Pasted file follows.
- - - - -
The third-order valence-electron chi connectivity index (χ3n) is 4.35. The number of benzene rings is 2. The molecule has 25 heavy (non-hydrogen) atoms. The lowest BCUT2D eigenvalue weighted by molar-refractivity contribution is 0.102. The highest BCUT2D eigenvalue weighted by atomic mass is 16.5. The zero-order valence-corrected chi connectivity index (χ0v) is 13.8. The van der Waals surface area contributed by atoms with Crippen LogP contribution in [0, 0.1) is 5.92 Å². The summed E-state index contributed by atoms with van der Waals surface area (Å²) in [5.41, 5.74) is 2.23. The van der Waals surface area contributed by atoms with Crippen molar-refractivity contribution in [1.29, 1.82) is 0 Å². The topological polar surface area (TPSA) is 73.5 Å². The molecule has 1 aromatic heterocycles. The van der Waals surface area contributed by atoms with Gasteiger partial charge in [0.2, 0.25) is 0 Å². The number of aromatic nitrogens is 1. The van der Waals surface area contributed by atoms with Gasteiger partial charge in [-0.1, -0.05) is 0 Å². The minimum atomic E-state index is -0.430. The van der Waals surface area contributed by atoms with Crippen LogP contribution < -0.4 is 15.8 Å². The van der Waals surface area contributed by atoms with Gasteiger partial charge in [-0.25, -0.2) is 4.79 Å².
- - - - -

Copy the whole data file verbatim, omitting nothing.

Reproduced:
The third-order valence-electron chi connectivity index (χ3n) is 4.35. The number of benzene rings is 2. The molecule has 25 heavy (non-hydrogen) atoms. The lowest BCUT2D eigenvalue weighted by molar-refractivity contribution is 0.102. The highest BCUT2D eigenvalue weighted by atomic mass is 16.5. The zero-order valence-corrected chi connectivity index (χ0v) is 13.8. The van der Waals surface area contributed by atoms with Crippen LogP contribution in [0, 0.1) is 5.92 Å². The summed E-state index contributed by atoms with van der Waals surface area (Å²) in [5.41, 5.74) is 2.23. The van der Waals surface area contributed by atoms with Crippen molar-refractivity contribution in [1.29, 1.82) is 0 Å². The topological polar surface area (TPSA) is 73.5 Å². The molecule has 1 aromatic heterocycles. The van der Waals surface area contributed by atoms with Gasteiger partial charge in [0.2, 0.25) is 0 Å². The number of aromatic nitrogens is 1. The van der Waals surface area contributed by atoms with Gasteiger partial charge in [-0.1, -0.05) is 0 Å². The minimum atomic E-state index is -0.430. The van der Waals surface area contributed by atoms with Crippen LogP contribution < -0.4 is 15.8 Å². The van der Waals surface area contributed by atoms with Gasteiger partial charge in [-0.25, -0.2) is 4.79 Å².